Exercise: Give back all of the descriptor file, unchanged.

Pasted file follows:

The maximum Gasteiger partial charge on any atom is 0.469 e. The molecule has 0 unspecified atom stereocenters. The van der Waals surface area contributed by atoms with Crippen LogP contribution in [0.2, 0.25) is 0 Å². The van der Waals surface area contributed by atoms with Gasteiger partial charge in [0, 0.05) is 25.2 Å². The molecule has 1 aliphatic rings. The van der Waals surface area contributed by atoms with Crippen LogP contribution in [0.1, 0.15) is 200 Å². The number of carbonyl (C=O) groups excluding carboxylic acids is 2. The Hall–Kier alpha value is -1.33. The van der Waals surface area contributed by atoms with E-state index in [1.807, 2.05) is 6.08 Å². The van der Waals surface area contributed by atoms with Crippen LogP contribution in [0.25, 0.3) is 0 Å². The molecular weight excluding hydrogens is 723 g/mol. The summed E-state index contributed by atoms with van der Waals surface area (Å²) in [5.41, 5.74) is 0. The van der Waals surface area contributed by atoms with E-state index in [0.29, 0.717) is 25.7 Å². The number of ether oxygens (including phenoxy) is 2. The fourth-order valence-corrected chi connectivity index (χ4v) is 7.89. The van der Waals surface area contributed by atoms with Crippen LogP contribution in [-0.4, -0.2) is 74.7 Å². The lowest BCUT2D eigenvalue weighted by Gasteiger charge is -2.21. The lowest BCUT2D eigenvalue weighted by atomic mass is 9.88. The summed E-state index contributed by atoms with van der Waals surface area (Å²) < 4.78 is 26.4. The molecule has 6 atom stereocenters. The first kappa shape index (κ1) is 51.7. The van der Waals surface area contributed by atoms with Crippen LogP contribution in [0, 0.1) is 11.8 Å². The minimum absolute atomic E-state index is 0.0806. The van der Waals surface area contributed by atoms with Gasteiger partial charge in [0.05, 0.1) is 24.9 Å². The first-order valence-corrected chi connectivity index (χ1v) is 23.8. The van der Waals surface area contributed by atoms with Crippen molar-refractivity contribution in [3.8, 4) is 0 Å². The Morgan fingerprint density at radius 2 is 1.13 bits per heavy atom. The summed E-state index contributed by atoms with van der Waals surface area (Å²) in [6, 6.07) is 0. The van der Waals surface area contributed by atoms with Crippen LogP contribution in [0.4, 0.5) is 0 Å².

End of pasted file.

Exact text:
The maximum Gasteiger partial charge on any atom is 0.469 e. The molecule has 0 unspecified atom stereocenters. The van der Waals surface area contributed by atoms with Crippen LogP contribution in [0.2, 0.25) is 0 Å². The van der Waals surface area contributed by atoms with Gasteiger partial charge in [0, 0.05) is 25.2 Å². The molecule has 1 aliphatic rings. The van der Waals surface area contributed by atoms with Crippen LogP contribution in [0.1, 0.15) is 200 Å². The number of carbonyl (C=O) groups excluding carboxylic acids is 2. The Hall–Kier alpha value is -1.33. The van der Waals surface area contributed by atoms with E-state index in [1.807, 2.05) is 6.08 Å². The van der Waals surface area contributed by atoms with Crippen LogP contribution in [0.25, 0.3) is 0 Å². The molecular weight excluding hydrogens is 723 g/mol. The summed E-state index contributed by atoms with van der Waals surface area (Å²) in [5.41, 5.74) is 0. The van der Waals surface area contributed by atoms with E-state index in [0.29, 0.717) is 25.7 Å². The number of ether oxygens (including phenoxy) is 2. The fourth-order valence-corrected chi connectivity index (χ4v) is 7.89. The van der Waals surface area contributed by atoms with Crippen LogP contribution in [-0.4, -0.2) is 74.7 Å². The lowest BCUT2D eigenvalue weighted by Gasteiger charge is -2.21. The lowest BCUT2D eigenvalue weighted by atomic mass is 9.88. The summed E-state index contributed by atoms with van der Waals surface area (Å²) < 4.78 is 26.4. The molecule has 6 atom stereocenters. The first kappa shape index (κ1) is 51.7. The van der Waals surface area contributed by atoms with Crippen LogP contribution in [0, 0.1) is 11.8 Å². The minimum absolute atomic E-state index is 0.0806. The van der Waals surface area contributed by atoms with Gasteiger partial charge in [0.05, 0.1) is 24.9 Å². The first-order valence-corrected chi connectivity index (χ1v) is 23.8. The van der Waals surface area contributed by atoms with Crippen molar-refractivity contribution in [3.8, 4) is 0 Å². The Morgan fingerprint density at radius 2 is 1.13 bits per heavy atom. The summed E-state index contributed by atoms with van der Waals surface area (Å²) in [6, 6.07) is 0. The van der Waals surface area contributed by atoms with Crippen LogP contribution in [0.4, 0.5) is 0 Å².